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‘That Looks Pretty Low Life’: Prominent Private School In Michigan Faces Backlash After Including Barack Obama In Lesson on Primates

A historic Michigan private school is facing scrutiny after a teacher gave students an assignment where it included a past U.S. president in a multiple-choice worksheet about apes and monkeys. The school addressed the lesson, claiming the teacher did not create it and pulled it from a “highly regarded university.”

According to FOX 2, earlier in the month a high school biology teacher at The Roeper School, a private institution in the Detroit suburb of Birmingham whose tuition and fees amount to $30,000 per student a year, passed out material for an “Ape, Monkey, and Lemurs: Introduction to Primates” lesson. The sheet included various kinds of primates, including apes, monkeys, lemurs, and one Homo sapien. The Homo sapien was past president Barack Obama.

That Looks Pretty Low Life': Prominent Private School In Michigan Faces Backlash After Including Barack Obama In Lesson on Primates
The Roeper School Primate Lesson

After the pre-course survey was distributed, students were instructed to answer the questions to the best of their capacity. 

The first question was “Who’s who? Which of the following are primates? It asked the class to “check all that apply” and included a peacock, prairie dog, a chimpanzee, porcupine, a monkey, the 44th president, and a lemur.

Shortly after class, the worksheet went viral, with social media users expressing outrage.

“The Roeper School in Birmingham Michigan is a disgrace. They are teaching racism and bigotry in school assignments! The GOP is worried about CRT that isn’t taught in schools. Here is an example of why children grow into racist adults!” one person tweeted.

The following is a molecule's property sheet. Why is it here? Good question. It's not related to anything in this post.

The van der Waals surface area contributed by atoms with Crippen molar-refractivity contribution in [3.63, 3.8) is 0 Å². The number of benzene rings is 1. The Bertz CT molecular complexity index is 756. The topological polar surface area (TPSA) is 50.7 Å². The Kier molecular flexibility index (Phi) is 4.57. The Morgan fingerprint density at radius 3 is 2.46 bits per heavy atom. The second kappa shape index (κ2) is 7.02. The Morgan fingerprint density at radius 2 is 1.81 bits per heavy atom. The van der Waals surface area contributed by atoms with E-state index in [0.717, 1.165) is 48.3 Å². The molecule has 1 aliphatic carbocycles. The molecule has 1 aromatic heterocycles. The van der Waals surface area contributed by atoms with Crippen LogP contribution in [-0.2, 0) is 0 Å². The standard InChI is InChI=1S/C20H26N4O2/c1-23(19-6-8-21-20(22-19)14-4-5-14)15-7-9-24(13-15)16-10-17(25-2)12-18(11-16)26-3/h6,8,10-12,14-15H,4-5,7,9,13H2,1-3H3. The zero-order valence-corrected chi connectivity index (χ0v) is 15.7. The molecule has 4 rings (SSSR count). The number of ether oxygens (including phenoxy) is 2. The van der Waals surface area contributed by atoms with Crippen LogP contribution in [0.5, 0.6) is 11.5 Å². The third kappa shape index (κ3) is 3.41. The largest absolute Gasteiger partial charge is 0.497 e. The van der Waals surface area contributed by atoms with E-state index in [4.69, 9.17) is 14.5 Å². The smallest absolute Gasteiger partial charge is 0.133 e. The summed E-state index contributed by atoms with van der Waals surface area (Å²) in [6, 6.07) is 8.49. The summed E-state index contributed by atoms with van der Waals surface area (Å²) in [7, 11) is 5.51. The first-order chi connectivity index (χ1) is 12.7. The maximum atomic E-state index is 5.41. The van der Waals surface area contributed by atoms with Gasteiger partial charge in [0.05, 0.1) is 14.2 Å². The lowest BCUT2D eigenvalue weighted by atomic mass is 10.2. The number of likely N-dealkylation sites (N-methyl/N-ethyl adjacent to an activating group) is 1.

“I’d be in favor of shutting down the Roeper School. Comparing anyone to monkeys, Obama or otherwise, doesn’t reflect an intelligent, unbiased educational program. Bluntly, that looks pretty low-life to me,” another person said.

Many considered comparing the first Black chief executive of the country to primates, although all humans are primates, to be denigrative, especially in light of hundreds of years of history of people of African descent being associated with apes and monkeys in a derogatory way. 

In the 1500s and 1600s, European thinkers proliferated an idea, connecting apes to African human sexuality and bestiality. By the 1800s scientists joined the conversation. 

According to The Conversation, “Leading scientists of the day Josiah C. Nott and George R. Gliddon, in their 1854 Types of Mankind, documented what they saw as objective racial hierarchies with illustrations comparing Blacks to chimpanzees, gorillas, and orangutans.” Another popular scientist, Stephen Jay Gould, believed the document was the “leading text on racial differences.”

During slavery, Jim Crow and the civil rights, making the connection between Blacks and monkeys was a common form of disrespect. 

The school acknowledged this painful history by sending a letter to the parents explaining that the teacher did not create the worksheet, but rather pulled it from a “highly regarded university” website for use within the class.

While the school did not reveal the top university’s name, Deadline Detroit claimed the institution was Duke University. The publication said the teacher’s “black-and-white version was printed or photocopied from Page 12 of this ‘Introduction to Primates’ course plan intended to increase motivation for learning.” The page has been removed from the Duke website.

“On behalf of Roeper School’s leadership, I would like to acknowledge the disturbing racial offense contained in this worksheet and sincerely regret its use and the harm it has caused,” the letter said in part.

The private school, which prides itself on diversity, teaches an alternative education and is billed as the oldest K-12 school for gifted children in the country, says the teacher has taken responsibility for not vetting the sources.

As a resolution, the school will continue racial bias in the class training for its educators. Students impacted by the assignment are now invited to participate in counseling.

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